Monthly Archives: August 2016
Orson Welles once said, “We’re born alone, we live alone, we die alone. Only through our love and friendship can we create the illusion for the moment that we’re not alone.”
Such a truth exists in that statement, as it is only by choosing to connect with the people around us that we are able to experience a fulfilling existence. In America, that is done by expressing a deep affection for our country, by being patriotic.
Posted: August 25, 2016
Where to Find Some of the Most Famous American Flags
With its 13 stripes and 50 stars, the red, white, and blue banner that serves as the flag of the United States is one of the world’s most recognizable symbols. It even has a slew of nicknames, including “Stars and Stripes,” “Old Glory,” and even simply “The Red, White, and Blue.” There have been many versions of the American flag over the years, but certain variations have a particular historical significance for United States citizens the world over.
The stories of the most famous flags are preserved in museums throughout the United States, but where exactly are the flags? In some cases, they are kept alongside the stories that go with them, but in others they may not be where one might expect.
It’s a good question. Texas has been governed by six different nations over the course of its history, it has its own state flag, and there is the matter of Texas’s constitution allowing it to split four new states away from itself, which would all require new flags for themselves. We’ll get into that part of the problem later.
First, let’s discuss the flags that have already flown over the state. Texas was originally settled by Europeans around
Posted: August 20, 2016
There have been many unforgettable moments in our nation’s history, but there are a handful of moments specifically related to the American flag that really stand out. Some of these moments are simply fascinating historical happenings, while others represent significant events that helped shape the United States of America as a nation.
With that in mind, let’s discuss a healthy dose of each type of moment and explore a little bit more about one of our nation’s greatest symbols.
Moment #1: The First Flag Is Sewn
If you hear the name Betsy Ross, you may not immediately remember that she was the woman who sewed the very first Stars and Stripes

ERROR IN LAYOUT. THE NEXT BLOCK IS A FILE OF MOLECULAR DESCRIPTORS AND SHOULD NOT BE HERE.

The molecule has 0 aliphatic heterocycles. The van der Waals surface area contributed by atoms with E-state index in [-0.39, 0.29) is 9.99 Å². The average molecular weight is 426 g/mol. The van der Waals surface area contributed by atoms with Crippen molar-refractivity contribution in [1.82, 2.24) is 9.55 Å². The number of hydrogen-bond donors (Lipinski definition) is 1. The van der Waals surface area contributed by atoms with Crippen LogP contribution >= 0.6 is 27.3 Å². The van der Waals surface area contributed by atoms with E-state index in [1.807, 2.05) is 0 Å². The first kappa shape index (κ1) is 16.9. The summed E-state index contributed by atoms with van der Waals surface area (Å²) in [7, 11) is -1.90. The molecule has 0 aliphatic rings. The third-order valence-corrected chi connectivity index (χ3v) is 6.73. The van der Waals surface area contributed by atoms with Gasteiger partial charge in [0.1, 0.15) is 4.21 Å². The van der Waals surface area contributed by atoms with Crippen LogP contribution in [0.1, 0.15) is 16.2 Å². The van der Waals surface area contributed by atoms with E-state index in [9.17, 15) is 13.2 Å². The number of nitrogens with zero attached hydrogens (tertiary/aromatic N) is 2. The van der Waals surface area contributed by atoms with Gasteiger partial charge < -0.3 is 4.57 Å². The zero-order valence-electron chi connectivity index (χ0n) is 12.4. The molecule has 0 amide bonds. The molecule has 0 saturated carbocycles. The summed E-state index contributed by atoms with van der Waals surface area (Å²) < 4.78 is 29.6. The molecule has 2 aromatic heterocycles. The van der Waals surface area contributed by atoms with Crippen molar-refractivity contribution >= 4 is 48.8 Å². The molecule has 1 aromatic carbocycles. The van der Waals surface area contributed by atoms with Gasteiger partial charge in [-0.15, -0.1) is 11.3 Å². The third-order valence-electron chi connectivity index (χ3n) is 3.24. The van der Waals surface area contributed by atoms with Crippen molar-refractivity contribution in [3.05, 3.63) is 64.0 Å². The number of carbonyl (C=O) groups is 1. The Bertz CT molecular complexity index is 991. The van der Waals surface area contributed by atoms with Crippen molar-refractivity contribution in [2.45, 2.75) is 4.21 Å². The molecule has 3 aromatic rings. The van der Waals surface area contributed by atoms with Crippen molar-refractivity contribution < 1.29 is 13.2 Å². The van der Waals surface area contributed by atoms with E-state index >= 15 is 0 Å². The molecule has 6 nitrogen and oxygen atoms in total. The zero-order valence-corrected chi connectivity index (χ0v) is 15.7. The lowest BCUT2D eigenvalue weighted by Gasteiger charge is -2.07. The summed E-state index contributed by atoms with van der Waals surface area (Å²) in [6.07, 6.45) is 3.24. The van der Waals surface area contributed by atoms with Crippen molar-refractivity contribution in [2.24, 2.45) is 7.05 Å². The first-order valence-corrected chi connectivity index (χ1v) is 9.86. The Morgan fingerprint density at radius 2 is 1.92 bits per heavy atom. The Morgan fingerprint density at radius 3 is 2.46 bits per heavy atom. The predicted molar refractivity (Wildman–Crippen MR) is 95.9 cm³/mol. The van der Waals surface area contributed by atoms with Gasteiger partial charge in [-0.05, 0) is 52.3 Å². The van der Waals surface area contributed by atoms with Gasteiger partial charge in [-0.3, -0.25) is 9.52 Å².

It may come as a surprise to many that the colonies didn’t become states until four years or more after the war ended. While our Independence was declared on July 2nd and the Declaration of Independence was accepted on July 4th of 1776, the war raged on until 1783. The colonies overthrew the governors and British Lords who ruled them, in 1776, and began their own governments.
Not an easy task to do while fighting for your sovereignty! Understandably, it took a few years to have state constitutions and formally accept the Constitution of the United States as their governing principles. Going hand in hand with constitutions, each state had a date on which they were accepted into the union and their own unique flags with which they identified themselves.
Let’s take a look at each one and how they came to represent the 13 states we know today.
Which state flag features a deep green background and is the only one to have a picture of a person (think Founding Fathers)? If the title of this article didn’t already give it away, you were still probably able to guess that the answer is Washington. One of the most distinctive flags in the United States, the Washington State flag is easy to remember once you’ve seen it.
Washington became the 42nd state on November 11, 1889, but it wasn’t until March 5, 1923 that their state flag became official. The Washington State flag itself is arguably the most distinct
Posted: August 12, 2016
Was our country’s national symbol almost a poisonous reptile rather than the eagle we’ve all come to know and love? If Benjamin Franklin had his way, this may very well have been the case. In fact, Franklin didn’t even like the eagle, so much so that he believed the majestic bird of prey was “a bird of poor moral character.” The rattlesnake, on the other hand, was a fierce, but honorable creature, never attacking unless provoked and never surrendering unless a fight was over.
An Early Symbol of National Identity
In 1754, Franklin sketched the image of a snake cut into eight sections, each one representing the individual colonies at the time. Under the snake was scrawled the words, “Join, or Die,” which were intended as an appeal to unity during the